Leverage powerful analytic tools such as Personal Capital and these money management apps to do the work for you. This tool has worked for me and has kept me motivated to why I’m saving in the first place. Once you login to your Personal Capital dashboard, you’re able to view your net worth.

          When I’d first signed up with Personal Capital, I had a negative net worth, but this motivated me to save more. With this tool, you can also view your spending patterns, expenses, and how much money you’re saving.

          Use your net worth as your north star to saving more. Whenever you experience financial setbacks, view how far you’ve come along. Saving money is only half the battle, being consistent is the other half.

          The Truth on Why You Keep Failing

          Saving money isn’t sexy. If it was, wouldn’t everyone be doing it?

          Some people are natural savers, but most are impulsive spenders. Instead of denying that you’re an impulsive spender, embrace it.

          Don’t try to save 60 to 70% of your income if this means you’ll live a miserable life. Saving money isn’t a race but a marathon. You’re saving for retirement and for large purchases.

          If you’re currently having a hard time saving, start spending more money on nice things. This may sound counterintuitive but hear me out. Wouldn’t it be better to save $200 each month for 12 months instead of $500 for 3 months?

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          Most people run into trouble because they create budgets that set them up for failure. This system won’t work for those who are frugal, but chances are they don’t need help saving. This system is for those who can’t save money and need to be rewarded for their hard work.

          Only because you’re buying nice things doesn’t mean that you’ll save less. Here are some rules you should have in place:

          1. Save more than 50% of your available money (after expenses)
          2. Only buy nice things after saving
          3. Automate your savings with automatic bank transfers

          These are the same rules that helped me save thousands each year while buying the latest iPhone. Focus only on items that are important to you. Remember, you can afford anything but not everything.

          How to Foolproof Yourself out of Debt

          Personal finance is a game. On one end, you’re earning money; and on the to other, you’re saving. But what ends up counting in the end isn’t how much you earn but how much you save. Research shows that about 60% of Americans spend more than they save.[1]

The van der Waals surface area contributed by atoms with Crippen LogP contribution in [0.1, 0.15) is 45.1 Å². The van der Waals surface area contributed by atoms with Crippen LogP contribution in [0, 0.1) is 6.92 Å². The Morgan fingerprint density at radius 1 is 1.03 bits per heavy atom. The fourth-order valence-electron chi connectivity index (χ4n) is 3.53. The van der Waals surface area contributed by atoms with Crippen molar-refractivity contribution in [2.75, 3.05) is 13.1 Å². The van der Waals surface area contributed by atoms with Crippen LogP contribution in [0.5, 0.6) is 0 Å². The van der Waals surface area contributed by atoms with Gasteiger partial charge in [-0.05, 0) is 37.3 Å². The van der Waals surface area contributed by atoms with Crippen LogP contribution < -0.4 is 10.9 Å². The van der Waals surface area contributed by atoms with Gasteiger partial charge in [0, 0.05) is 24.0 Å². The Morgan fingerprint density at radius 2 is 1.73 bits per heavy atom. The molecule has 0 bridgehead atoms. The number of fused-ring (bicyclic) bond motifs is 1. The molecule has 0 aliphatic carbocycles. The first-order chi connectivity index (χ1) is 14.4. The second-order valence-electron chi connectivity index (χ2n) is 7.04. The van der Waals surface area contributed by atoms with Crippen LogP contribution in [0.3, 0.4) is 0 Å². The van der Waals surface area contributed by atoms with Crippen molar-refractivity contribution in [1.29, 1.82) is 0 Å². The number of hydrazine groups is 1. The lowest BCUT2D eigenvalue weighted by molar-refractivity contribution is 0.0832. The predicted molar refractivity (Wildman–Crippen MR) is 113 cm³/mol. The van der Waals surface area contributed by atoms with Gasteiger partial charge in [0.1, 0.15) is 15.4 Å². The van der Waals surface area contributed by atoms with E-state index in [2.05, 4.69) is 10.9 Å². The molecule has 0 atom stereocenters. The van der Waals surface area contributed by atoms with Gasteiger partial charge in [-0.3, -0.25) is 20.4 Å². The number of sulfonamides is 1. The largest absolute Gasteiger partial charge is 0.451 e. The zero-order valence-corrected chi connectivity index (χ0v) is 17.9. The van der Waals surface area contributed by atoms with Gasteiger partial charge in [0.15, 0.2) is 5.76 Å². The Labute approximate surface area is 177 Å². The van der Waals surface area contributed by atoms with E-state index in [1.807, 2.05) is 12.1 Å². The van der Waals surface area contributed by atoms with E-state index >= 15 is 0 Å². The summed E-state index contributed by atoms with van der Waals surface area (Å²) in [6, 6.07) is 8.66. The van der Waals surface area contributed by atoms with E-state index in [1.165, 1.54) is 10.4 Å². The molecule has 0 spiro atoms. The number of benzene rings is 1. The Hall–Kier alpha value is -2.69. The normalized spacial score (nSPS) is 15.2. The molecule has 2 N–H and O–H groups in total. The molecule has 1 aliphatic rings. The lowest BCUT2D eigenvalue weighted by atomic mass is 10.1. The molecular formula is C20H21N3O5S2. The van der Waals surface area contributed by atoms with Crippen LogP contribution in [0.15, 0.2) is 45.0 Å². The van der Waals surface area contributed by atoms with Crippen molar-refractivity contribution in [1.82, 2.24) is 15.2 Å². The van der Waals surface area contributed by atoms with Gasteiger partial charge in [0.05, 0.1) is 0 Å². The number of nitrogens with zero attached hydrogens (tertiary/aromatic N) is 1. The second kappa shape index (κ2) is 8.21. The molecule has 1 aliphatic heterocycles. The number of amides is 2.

So how can you separate yourself from the 60%?

          By not accumulating more debt. This way you’ll have more money to save and avoid having more financial obligations. A great way to stop accumulating debt is using cash to pay for all your transactions.

          This will be challenging, depending on how reliant you are with your credit card, but it’s worth the effort. Not only will you stop accruing debt, but you’ll also be more conscious with what you buy.

          For example, you’ll think twice about purchasing a new $200 headphone despite having the cash to buy them. According to a poll conducted by The CreditCards.com, 5 out of 6 Americans are impulsive spenders.[2]

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          Telling yourself that you’ll have the discipline to not buy things won’t cut it. This is equal to having junk food in your fridge while trying to eat healthy–it’s only a matter of time before you slip. By using cash to make your purchases, you’ll spend less and save more.

          A Proven Formula to Skyrocket Your Savings

          Having proven systems in place to help you save more is important, but they’re not the best way to save money.

          You can search for dozens of ways to save money, but there’ll always be a limit. Instead of spending the majority of your effort saving, look for ways to increase your income. The truth is that once you have the right systems in place, saving is easy.

          What’s challenging is earning more money. There are many routes you can take to achieve this. For example, you can work long and hard at your current job to earn a raise. But there’s one problem–you’re depending on someone else to give you a raise.

          Your company will have to have the budget, and you’ll have to know how to toot your own horn to get this raise. This isn’t to say that earning a raise is impossible, but things are better when you’re in control right? That’s why building a side-hustle is the best way to increase your income.

          Think of your side-hustle as a part-time job doing something you enjoy. You can sell items on eBay for a profit, or design websites for small businesses. Building a side-hustle will be on the hardest things you’ll do, be too stubborn to quit.

          During the early stages, you won’t be making money and that’s okay. Since you already have a source of income, you won’t be dependent on your side-hustle to pay for your expenses. Depending on how much time you invest in your side-hustle, it can one day replace your current income.

          Whatever route you take, focus more on earning and save as much as possible. You have more control than you give yourself credit for.

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          Transform Yourself into a Saving Money Machine

          Saving money isn’t complicated but it’s one of the hardest things you’ll do.

          By learning from your mistakes and rewarding yourself after saving you’ll save more. What would you do with an extra $200 or $500 each month? To some, this is life-changing money that can improve the quality of their lives.

          The truth is saving money is an art. Save too much and you’ll quit, but save too little and you’ll pay for the consequences in the future. Saving money takes effort and having the right systems in place.

          Imagine if you’d started saving an extra $100 this next month? Or, saved $20K in one year? Although it’s hard to imagine, this can be your reality if you follow the principles covered in this guide.

          Take a moment to brainstorm which goals you’d be able to reach if you had extra money each month. Use these goals as motivation to help you stay on track on your journey to saving more. If I was able to save thousands of dollars with little guidance, imagine what you’ll be able to do.

          What are you waiting for? Go and start saving money, the sky is your limit.

          Featured photo credit: rawpixel via unsplash.com

          Reference